Here is the abstract and the link:
East Africa (EA) has witnessed pivotal steps in the history of human evolution. Due to its high environmental and cultural variability, and to the long-term human presence there, the genetic structure of modern EA populations is one of the most complicated puzzles in human diversity worldwide. Similarly, the widespread Afro-Asiatic (AA) linguistic phylum reaches its highest levels of internal differentiation in EA. To disentangle this complex ethno-linguistic pattern, we studied mtDNA variability in 1,671 individuals (452 of which were newly typed) from 30 EA populations and compared our data with those from 40 populations (2970 individuals) from Central and Northern Africa and the Levant, affiliated to the AA phylum. The genetic structure of the studied populations—explored using spatial Principal Component Analysis and Model-based clustering—turned out to be composed of four clusters, each with different geographic distribution and/or linguistic affiliation, and signaling different population events in the history of the region. One cluster is widespread in Ethiopia, where it is associated with different AA-speaking populations, and shows shared ancestry with Semitic-speaking groups from Yemen and Egypt and AA-Chadic-speaking groups from Central Africa. Two clusters included populations from Southern Ethiopia, Kenya and Tanzania. Despite high and recent gene-flow (Bantu, Nilo-Saharan pastoralists), one of them is associated with a more ancient AA-Cushitic stratum. Most North-African and Levantine populations (AA-Berber, AA-Semitic) were grouped in a fourth and more differentiated cluster. We therefore conclude that EA genetic variability, although heavily influenced by migration processes, conserves traces of more ancient strata. Am J Phys Anthropol, 2013. © 2013 Wiley Periodicals, Inc.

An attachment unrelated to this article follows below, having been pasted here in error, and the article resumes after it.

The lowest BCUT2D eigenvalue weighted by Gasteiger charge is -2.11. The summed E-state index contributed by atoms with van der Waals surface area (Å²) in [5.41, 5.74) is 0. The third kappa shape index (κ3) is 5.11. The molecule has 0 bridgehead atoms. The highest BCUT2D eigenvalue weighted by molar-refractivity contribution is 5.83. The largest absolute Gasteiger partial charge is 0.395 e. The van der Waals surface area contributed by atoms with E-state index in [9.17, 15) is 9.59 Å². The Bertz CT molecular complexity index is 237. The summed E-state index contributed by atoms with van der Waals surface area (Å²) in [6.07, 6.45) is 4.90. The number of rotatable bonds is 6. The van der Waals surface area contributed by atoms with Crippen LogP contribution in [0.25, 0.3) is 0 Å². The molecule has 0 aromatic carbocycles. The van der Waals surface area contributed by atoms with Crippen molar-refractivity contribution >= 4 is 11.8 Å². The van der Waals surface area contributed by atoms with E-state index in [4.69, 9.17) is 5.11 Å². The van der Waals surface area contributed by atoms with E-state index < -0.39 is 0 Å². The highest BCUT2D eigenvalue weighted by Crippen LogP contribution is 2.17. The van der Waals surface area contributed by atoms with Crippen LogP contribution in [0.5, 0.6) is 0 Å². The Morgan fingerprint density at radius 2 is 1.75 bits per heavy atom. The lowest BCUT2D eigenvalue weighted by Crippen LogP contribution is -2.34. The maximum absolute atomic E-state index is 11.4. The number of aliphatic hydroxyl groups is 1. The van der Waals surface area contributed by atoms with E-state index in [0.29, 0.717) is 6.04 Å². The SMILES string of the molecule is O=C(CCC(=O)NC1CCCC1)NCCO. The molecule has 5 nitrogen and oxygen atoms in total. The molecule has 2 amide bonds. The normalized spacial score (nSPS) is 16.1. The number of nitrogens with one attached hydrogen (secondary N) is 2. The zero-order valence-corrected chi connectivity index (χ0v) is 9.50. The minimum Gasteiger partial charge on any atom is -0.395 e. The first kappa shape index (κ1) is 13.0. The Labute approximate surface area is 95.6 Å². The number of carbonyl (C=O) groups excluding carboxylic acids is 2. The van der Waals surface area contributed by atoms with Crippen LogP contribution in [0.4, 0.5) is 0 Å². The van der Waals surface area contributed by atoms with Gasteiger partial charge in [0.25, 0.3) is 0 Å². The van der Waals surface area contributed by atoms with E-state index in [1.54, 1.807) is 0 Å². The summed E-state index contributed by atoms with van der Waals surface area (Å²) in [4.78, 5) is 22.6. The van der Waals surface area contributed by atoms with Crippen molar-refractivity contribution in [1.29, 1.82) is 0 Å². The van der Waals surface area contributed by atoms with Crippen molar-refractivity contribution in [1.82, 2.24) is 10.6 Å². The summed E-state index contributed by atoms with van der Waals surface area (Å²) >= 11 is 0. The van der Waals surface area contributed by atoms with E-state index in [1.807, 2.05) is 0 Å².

mtDNA variation in East Africa unravels the history of afro-asiatic groups
UPDATE: Ok, got it, this was a nice little article to read, however with respect to the implications of East African mtDNA variation on the origin of Afroasiatic, it did not offer nothing really substantially new, in terms of material evidence, that any reasonable person that has read up on this subject a little bit would not have known beforehand, namely:
Concerning the third point, i.e., the place of origin of AA (EA or the Levant), our results do not allow us to make conclusive statements. Indeed, coalescent simulations of different genetic parameters (Supporting Information Fig. 4) according to the two mentioned hypotheses show that—even assuming complete correlation between languages and mtDNA variability—their confidence intervals largely overlap. Thus, we limit ourselves to the following observations. First, EA shows the highest levels of nucleotide diversity among the studied populations with a decreasing cline towards NA and the Levant (Supporting Information Fig. 1 and Supporting Information Table 1). This is true not only for the Ethiopian cluster A, but also, and especially, for groups belonging to clusters B1 and B2. Second, EA hosts the two deepest clades of AA, Omotic and Cushitic. These families are found exclusively in EA, while the presence of Semitic in this area is much more recent. Third, cluster C – collecting Berber- and Semitic-speaking populations from NA and the Levant – shows only modest signals of admixture with clusters A and B (Fig. 2, Supporting Information Table 1). None of these points,
taken by itself, is conclusive, but undoubtedly the hypothesis of origin of AA in EA is the most parsimonious one, if compared to the Levant.
It did also have some very nicely made contour maps for EA, as well as detailed mtDNA haplogroup assignments for some 30 or so East African groups, which I will make an interactive chart for within the next couple of days.
UPDATE2 (01/08/2013): mtDNA haplogroups (46) in 31 groups.
A note on the sources for the samples listed above:
The Dinka Samples are from Krings etal. (1999)
The Sudan and Ethiopia Samples are from Soares et al. (2011)
The Tigrai, Amhara, Gurage, Oromo and Yemeni1 Samples are from Kivisild et al. (2004)
The Beta Israel Samples are from Beharet al. (2008)
The Ethiopian Jewish Samples are from Non et al. (2011)
The Daasanach and Nyangatom Samples are from Poloni et al. (2009)
The Nairobi Samples are from Brandstatter et al. (2004)
The Kikuyu Samples are from Watson et al. (1997)
The Hutu Samples are from Castrì etal. (2009)
The Iraqw Samples are from Knight etal. (2003)
The Burunge and Turu Samples are from Tishkoff et al. (2007)
All the remaining samples: Dawro Konta, Ongota, Hamer, Rendille, Elmolo, Luo, Maasai, Samburu and Turkana are new and sampled along with this study.